Advantages of the present invention include the ability to effectively bond thermally-stable compacts to carbide supports. Another advantage is the ability to bond thermally-stable compacts configures in a variety of unique shapes, which heretofore were not amendable to brazing to carbide supports. These and other advantages will become readily apparent to those skilled in the art based upon the disclosure contained herein.
FIG. 1 is a plan view of the configuration of the working zone of the brazing apparatus showing the orientation of the pieces being brazed;
FIG. 2 is a plan view of an arrangement which is an alternative to that set forth at FIG. 1;and
FIGS. 3-5 are perspective views of several unique product configurations which have been successfully fabricated in accordance with the precepts of the present invention.
The drawings will be described in greater detail below.
The component configuration utilized in the present invention takes advantage of the high thermal conductivity of the polycrystalline diamond and CBN to conduct the heat to the braze line. In doing so, the radial thermal gradient will be reduced creating a more uniform temperature at the brazing surface. In addition, the carbide support is being held at a cooler temperature than the diamond due to the heat sink. This reduces the residual stress left in the support from thermal expansion differences between the diamond and carbide. This means that a stronger braze joint will result.
The details of construction and operation of the apparatus can be found in U.S. Pat. Nos. 4,225,322 and 4,527,978. Thus, a simplified plan view of the apparatus and configuration of the components being brazed is set forth at FIGS. 1 and 2. Referring to FIG. 1, thermally-stable polycrystalline diamond/CBN compact 10 is being bonded to support 12 via intermediate braze material 14. Support 12 most often will be carbide, though various metals, for example, could be used. Cooper or other conductive material slug 16 may be interposed between support 12 and heat sink 18 in order to enhance thermal contact therebetween. Carbide or other extension piece 20 is placed in conttact with thermally-stable compact 10 and thence into receptacle 22 which, in turn, is disposed within heat sink 24.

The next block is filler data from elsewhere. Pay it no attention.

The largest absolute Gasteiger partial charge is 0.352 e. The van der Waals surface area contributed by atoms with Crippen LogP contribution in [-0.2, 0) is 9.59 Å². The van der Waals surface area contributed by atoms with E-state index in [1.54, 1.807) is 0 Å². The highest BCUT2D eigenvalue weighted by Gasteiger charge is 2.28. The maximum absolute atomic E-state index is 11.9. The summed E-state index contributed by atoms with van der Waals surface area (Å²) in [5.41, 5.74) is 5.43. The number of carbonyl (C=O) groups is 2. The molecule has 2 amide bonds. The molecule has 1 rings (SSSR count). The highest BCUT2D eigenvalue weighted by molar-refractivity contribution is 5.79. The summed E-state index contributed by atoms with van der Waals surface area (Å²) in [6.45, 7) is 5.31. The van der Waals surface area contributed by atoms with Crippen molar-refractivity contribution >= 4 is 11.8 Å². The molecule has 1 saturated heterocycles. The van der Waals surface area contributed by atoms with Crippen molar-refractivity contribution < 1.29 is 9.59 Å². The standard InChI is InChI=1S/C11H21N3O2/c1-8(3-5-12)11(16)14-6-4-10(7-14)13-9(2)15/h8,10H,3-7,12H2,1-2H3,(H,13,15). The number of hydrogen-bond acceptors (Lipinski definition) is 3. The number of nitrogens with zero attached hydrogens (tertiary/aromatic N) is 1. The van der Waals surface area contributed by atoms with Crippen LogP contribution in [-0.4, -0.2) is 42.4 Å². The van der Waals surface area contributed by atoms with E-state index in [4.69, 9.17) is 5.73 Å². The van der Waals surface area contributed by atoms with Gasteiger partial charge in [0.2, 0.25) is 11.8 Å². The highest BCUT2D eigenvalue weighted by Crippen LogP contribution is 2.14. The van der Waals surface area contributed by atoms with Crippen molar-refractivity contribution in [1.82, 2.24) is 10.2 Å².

Indirect heating is accomplished via coil 26 which is disposed to provide thermal communication with thermally-stable polycrystalline compact 10. This arrangement permits the high thermal conductivity of thermally-stable polycrystalline compact 10 to be taken into account in heating braze material 14. While such heating occurs, heat sink 18 maintains carbide support 12 within a temperature range such that, upon cooling, residual stresses in carbide support 12 will be minimized.